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Creekside Reservoir

Creekside Reservoir is the linchpin construction component of the Creekside Development Project.

The purpose of the earthen dam and its reservoir is to store water pumped from the well field located near Seven Feathers Hotel & Casino Resort along the South Umpqua River. This water, stored during winter months, will be treated by the nearby water treatment plant and used as potable water for commercial facilities owned by the Tribe. The reservoir is fully lined.

Creekside reservoir with liner

Dam and reservoir characteristics are:

  • Dam Crest Elevation: 918.5 feet.
  • Normal Pool Elevation: 908 feet.
  • Reservoir Volume at Normal Pool: 365 acre-feet.
  • Dam Height Above Ground: 95 feet.
  • Embankment Type: Textured HDPE 80 mil.
  • Dam Crest Length: 1000 feet.
  • Spillway: 9 foot wide crested weir @ 908 feet.
  • Outlet Pipe: 36 inch-diameter with three sluice gates with Hydraulic controls.
  • Outlet: Stationary Pump @ 850 feet to water treatment facility, 1/2 mile away.


The Reservoir is an integral part of the overall Creekside Development Project, which includes expansion of the existing Seven Feathers Truck & Travel Center, construction of the new Seven Feathers RV Resort , construction of an irrigation lagoon and upstream reservoir, expansion of the existing water treatment facilities, development of supporting infrastructure, and construction of a new interchange at the nearby I-5 exit, that will realign the underpass and reconfigure the freeway ramps.


Engineering services on thereservoir (and project) were performed by:

  • Northstar Engineering, Chico, California - Creekside Development Project Engineer
  • Byers Consulting, Roseburg, Oregon - Project Manager
  • GeoDesign, Inc., Portland, Oregon - Geotechnical Engineer and lead designer, Dam No. 1
  • EGR & Associates, Inc, Eugene, Oregon - Reservoir #1 Civil Engineer
  • TCB Construction, Inc, Salem, Oregon - General Contractor.
  • Kleinfelder, Inc., Denver, Colorado: Author Standing Operating Procedures and Emergency Action Plan


Early detection of potentially dangerous conditions and establishment of procedures for reliable and timely classification of an emergency situation are essential to ensure that the appropriate course of action is taken should an emergency occur. An early decision about declaring an emergency and initiation of the appropriate Emergency Action Plan (EAP) procedures are critical to maximize available response time.

The rule is: It is better to activate the EAP while confirming the extent of the emergency than to wait for the emergency to occur.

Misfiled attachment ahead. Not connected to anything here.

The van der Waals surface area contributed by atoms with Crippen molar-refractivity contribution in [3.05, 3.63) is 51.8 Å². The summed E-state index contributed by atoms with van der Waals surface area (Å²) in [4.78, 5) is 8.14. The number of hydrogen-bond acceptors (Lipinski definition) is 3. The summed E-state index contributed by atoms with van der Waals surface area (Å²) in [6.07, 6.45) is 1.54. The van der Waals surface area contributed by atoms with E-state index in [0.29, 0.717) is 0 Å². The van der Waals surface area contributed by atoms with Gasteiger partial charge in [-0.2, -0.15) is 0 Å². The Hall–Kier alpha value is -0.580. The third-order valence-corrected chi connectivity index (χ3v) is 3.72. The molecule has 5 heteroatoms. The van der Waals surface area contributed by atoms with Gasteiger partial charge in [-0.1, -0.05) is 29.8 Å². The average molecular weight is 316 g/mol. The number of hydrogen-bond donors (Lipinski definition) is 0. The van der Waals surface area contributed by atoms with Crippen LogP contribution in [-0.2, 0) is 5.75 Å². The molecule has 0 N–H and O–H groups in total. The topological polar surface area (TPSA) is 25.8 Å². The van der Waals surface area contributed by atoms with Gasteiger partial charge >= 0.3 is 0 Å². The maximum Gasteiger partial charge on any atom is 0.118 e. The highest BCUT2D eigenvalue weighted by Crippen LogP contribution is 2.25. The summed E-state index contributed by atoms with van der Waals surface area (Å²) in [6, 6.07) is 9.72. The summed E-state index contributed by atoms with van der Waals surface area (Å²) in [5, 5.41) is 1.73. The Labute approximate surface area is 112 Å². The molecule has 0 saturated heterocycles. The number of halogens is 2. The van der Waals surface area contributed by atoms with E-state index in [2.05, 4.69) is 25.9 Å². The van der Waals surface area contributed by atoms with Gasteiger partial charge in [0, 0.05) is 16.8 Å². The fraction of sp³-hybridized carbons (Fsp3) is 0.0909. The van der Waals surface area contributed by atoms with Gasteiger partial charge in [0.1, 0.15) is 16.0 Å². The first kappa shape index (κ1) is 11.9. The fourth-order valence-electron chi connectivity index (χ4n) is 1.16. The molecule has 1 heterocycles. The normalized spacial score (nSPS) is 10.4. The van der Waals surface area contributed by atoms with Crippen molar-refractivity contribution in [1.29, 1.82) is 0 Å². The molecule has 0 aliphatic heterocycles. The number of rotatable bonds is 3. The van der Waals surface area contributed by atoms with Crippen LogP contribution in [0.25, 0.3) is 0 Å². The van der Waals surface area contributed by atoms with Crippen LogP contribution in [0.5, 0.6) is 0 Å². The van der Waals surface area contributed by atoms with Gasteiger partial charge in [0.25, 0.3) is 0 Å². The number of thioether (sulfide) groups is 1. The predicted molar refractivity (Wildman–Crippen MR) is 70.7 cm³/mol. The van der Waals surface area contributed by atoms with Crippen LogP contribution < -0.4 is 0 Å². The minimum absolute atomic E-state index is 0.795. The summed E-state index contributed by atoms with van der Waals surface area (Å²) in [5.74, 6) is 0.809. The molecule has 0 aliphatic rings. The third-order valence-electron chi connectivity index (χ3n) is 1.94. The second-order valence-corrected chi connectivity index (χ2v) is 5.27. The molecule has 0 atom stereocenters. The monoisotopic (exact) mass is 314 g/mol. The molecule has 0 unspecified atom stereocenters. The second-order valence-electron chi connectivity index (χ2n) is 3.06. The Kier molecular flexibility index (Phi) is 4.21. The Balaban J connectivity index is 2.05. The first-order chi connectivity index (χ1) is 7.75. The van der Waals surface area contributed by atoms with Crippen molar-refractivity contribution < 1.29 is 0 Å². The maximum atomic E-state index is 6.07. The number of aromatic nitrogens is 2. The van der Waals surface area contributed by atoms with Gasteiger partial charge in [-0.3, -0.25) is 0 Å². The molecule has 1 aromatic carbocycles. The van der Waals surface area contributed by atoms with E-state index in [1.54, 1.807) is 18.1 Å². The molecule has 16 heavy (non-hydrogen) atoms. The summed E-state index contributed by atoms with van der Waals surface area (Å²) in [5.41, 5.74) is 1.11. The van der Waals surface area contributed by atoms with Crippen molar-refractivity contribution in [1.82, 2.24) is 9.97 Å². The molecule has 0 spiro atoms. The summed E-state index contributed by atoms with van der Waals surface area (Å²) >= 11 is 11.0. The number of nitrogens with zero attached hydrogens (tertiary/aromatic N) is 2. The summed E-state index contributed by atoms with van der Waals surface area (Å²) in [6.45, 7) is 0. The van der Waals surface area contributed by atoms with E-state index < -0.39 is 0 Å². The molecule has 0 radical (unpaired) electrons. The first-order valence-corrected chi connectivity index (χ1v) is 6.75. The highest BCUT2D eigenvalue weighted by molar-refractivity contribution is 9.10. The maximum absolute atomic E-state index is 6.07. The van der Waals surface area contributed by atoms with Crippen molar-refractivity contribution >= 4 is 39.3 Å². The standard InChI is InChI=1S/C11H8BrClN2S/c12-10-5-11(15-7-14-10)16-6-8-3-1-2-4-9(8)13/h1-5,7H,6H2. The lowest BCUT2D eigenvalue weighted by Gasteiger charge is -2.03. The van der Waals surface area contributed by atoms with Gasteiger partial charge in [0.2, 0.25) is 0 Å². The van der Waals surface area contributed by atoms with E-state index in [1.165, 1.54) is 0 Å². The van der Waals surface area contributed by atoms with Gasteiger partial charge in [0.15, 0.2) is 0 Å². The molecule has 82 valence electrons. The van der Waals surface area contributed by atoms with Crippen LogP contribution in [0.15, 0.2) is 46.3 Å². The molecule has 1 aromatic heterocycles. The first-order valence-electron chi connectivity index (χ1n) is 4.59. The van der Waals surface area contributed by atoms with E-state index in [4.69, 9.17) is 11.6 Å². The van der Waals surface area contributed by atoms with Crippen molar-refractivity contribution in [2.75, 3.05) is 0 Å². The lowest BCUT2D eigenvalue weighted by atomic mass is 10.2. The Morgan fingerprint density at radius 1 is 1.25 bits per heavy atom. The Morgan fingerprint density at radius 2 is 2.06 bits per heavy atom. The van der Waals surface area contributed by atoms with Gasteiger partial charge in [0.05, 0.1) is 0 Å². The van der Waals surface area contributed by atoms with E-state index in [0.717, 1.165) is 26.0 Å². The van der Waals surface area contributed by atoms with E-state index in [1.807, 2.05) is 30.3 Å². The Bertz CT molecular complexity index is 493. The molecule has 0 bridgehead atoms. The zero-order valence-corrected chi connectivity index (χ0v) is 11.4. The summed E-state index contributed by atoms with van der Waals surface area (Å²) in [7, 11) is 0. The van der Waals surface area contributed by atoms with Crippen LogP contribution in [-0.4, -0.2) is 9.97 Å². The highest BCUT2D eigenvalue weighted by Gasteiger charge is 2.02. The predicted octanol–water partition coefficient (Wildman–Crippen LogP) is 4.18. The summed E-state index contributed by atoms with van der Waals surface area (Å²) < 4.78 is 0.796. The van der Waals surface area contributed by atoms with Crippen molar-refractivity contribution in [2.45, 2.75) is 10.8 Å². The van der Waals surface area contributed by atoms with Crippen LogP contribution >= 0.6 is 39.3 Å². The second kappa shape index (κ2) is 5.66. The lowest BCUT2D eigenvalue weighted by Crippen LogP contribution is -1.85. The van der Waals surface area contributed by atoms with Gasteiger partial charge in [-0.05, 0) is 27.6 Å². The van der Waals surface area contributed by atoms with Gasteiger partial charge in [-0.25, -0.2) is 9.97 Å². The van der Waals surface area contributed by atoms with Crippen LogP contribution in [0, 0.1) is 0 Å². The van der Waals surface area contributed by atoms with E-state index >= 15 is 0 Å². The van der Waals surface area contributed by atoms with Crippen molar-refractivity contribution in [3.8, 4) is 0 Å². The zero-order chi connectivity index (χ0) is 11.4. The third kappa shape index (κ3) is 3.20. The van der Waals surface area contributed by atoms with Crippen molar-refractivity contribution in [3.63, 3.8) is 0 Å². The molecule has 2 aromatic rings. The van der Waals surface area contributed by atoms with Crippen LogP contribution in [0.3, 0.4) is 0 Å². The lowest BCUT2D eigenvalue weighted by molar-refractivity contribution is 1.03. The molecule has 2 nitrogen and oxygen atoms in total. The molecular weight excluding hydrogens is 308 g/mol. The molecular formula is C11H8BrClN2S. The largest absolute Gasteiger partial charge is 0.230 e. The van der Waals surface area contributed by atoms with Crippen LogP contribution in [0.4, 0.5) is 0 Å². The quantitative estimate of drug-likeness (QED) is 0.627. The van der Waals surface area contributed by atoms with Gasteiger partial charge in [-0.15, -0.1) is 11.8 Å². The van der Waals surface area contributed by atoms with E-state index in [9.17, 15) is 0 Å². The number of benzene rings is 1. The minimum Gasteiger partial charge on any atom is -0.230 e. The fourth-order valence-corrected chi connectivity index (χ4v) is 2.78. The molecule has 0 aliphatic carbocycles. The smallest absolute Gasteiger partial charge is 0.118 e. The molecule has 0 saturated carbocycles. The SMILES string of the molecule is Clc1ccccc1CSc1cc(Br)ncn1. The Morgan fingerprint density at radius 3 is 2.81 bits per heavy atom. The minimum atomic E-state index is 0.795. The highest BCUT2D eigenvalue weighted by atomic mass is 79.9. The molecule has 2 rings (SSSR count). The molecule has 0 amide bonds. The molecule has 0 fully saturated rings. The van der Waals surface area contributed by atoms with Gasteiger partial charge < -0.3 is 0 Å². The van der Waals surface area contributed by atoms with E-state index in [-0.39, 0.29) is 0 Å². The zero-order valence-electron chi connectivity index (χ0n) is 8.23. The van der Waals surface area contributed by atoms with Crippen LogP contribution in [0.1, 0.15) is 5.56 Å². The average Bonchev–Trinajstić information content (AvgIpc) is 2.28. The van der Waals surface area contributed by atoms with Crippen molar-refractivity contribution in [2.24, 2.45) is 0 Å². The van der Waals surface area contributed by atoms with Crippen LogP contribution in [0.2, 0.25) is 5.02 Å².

Creekside Early Warning System housing

Early Warning System

Instrumentation for monitoring Creekside Reservoir includes:

  • Vibrating wire piezometers.
  • Inclinometers.
  • Reservoir level sensor.
  • Seepage monitoring weirs.
  • Turbidity monitoring weirs.

All instruments with the exception of inclinometers are connected to an automated data acquisition system. Inclinometers are monitored manually in the field on a pre-determined frequency. Remote sensing data are continuously transmitted to a designated computer station at the Water Treatment Plant and are available for review and interpretation in a real time regime. The post-processing software analyzes the data from each instrument for unusual trends and compares readings to predetermined threshold values. An alarm message is automatically sent by email and a text message to designated Water Treatment Plant personnel.

The Water Treatment Plant, located a quarter mile above the reservoir on the left abutment, is attended 24 hours a day. Plant personnel are trained in dam safety monitoring and will normally be the first to respond to an emergency at the reservoir.

Emergency Classification

Consistent with the Federal Emergency Administration (FEMA) emergencies are classified in three categories according to their severity and urgency:

  • Condition A: Failure is imminent or is occurring or has occurred. In condition A, there is no measure to arrest failure and mandatory evacuation from the anticipated inundation zone is triggered.
  • Condition B: Conditions are deteriorating and a failure may eventually occur, but there is no indication of imminent failure. There is still time to further assess the situation and implement corrective measures to minimize or arrest failure. Some preventative evacuations and temporary closings may be warranted. If conditions worsen, it may become necessary to elevate the status to Condition A.
  • Condition C: There is no immediate threat to dam safety, but some flooding is expected to occur downstream, and some repairs may be necessary. Generally, evacuations and temporary closings are not required. If conditions deteriorate the emergency status may be elevated to Condition B.

Emergency Responses

Kleinfelder, Inc. of Denver, Colorado, the author of the Emergency Action Plan (EAP), has identified in detail the conditions that will lead to emergency responses under the following circumstances:

  • Flooding as a result of a severe rainstorm, snowmelt, or windstorm; whether predicted or during such an actual event.
  • Seepage in old seeps, increased flow through the weirs, or if new springs, sandboils, or seeps appear.
  • Embankment instability.
  • Earthquake damage.
  • Vandalism.
  • Other emergency conditions.

The actual emergency responses are governed by emergency notification of Tribal members, employees and contractors. Who is contacted and in what order are specified in detailed, up-to-date flow charts containing specific personnel names, phone numbers and other relevant contact data.